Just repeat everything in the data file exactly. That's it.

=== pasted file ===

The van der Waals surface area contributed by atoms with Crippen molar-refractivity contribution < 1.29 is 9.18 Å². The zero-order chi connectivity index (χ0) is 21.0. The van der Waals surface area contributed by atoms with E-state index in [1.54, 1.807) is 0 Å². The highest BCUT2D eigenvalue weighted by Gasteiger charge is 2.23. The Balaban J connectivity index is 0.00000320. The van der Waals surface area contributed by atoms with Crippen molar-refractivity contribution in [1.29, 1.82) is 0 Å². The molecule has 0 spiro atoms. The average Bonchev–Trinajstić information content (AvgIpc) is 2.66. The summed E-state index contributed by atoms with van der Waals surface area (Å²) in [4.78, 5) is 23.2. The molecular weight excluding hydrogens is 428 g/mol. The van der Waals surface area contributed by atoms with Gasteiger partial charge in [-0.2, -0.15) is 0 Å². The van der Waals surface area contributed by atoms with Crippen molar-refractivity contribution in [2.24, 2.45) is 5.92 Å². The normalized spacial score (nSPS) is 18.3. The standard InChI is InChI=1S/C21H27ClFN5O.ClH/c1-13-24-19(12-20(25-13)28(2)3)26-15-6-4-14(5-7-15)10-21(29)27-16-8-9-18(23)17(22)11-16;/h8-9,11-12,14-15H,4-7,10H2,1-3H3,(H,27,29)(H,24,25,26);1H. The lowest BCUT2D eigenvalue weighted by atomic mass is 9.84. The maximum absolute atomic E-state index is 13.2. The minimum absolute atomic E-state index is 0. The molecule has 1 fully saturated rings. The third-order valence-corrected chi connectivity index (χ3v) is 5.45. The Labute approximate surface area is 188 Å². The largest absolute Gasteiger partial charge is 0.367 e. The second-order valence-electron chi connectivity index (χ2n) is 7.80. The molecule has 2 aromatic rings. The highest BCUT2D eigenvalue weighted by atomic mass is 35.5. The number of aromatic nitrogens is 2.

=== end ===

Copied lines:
The van der Waals surface area contributed by atoms with Crippen molar-refractivity contribution < 1.29 is 9.18 Å². The zero-order chi connectivity index (χ0) is 21.0. The van der Waals surface area contributed by atoms with E-state index in [1.54, 1.807) is 0 Å². The highest BCUT2D eigenvalue weighted by Gasteiger charge is 2.23. The Balaban J connectivity index is 0.00000320. The van der Waals surface area contributed by atoms with Crippen molar-refractivity contribution in [1.29, 1.82) is 0 Å². The molecule has 0 spiro atoms. The average Bonchev–Trinajstić information content (AvgIpc) is 2.66. The summed E-state index contributed by atoms with van der Waals surface area (Å²) in [4.78, 5) is 23.2. The molecular weight excluding hydrogens is 428 g/mol. The van der Waals surface area contributed by atoms with Gasteiger partial charge in [-0.2, -0.15) is 0 Å². The van der Waals surface area contributed by atoms with Crippen molar-refractivity contribution in [2.24, 2.45) is 5.92 Å². The normalized spacial score (nSPS) is 18.3. The standard InChI is InChI=1S/C21H27ClFN5O.ClH/c1-13-24-19(12-20(25-13)28(2)3)26-15-6-4-14(5-7-15)10-21(29)27-16-8-9-18(23)17(22)11-16;/h8-9,11-12,14-15H,4-7,10H2,1-3H3,(H,27,29)(H,24,25,26);1H. The lowest BCUT2D eigenvalue weighted by atomic mass is 9.84. The maximum absolute atomic E-state index is 13.2. The minimum absolute atomic E-state index is 0. The molecule has 1 fully saturated rings. The third-order valence-corrected chi connectivity index (χ3v) is 5.45. The Labute approximate surface area is 188 Å². The largest absolute Gasteiger partial charge is 0.367 e. The second-order valence-electron chi connectivity index (χ2n) is 7.80. The molecule has 2 aromatic rings. The highest BCUT2D eigenvalue weighted by atomic mass is 35.5. The number of aromatic nitrogens is 2.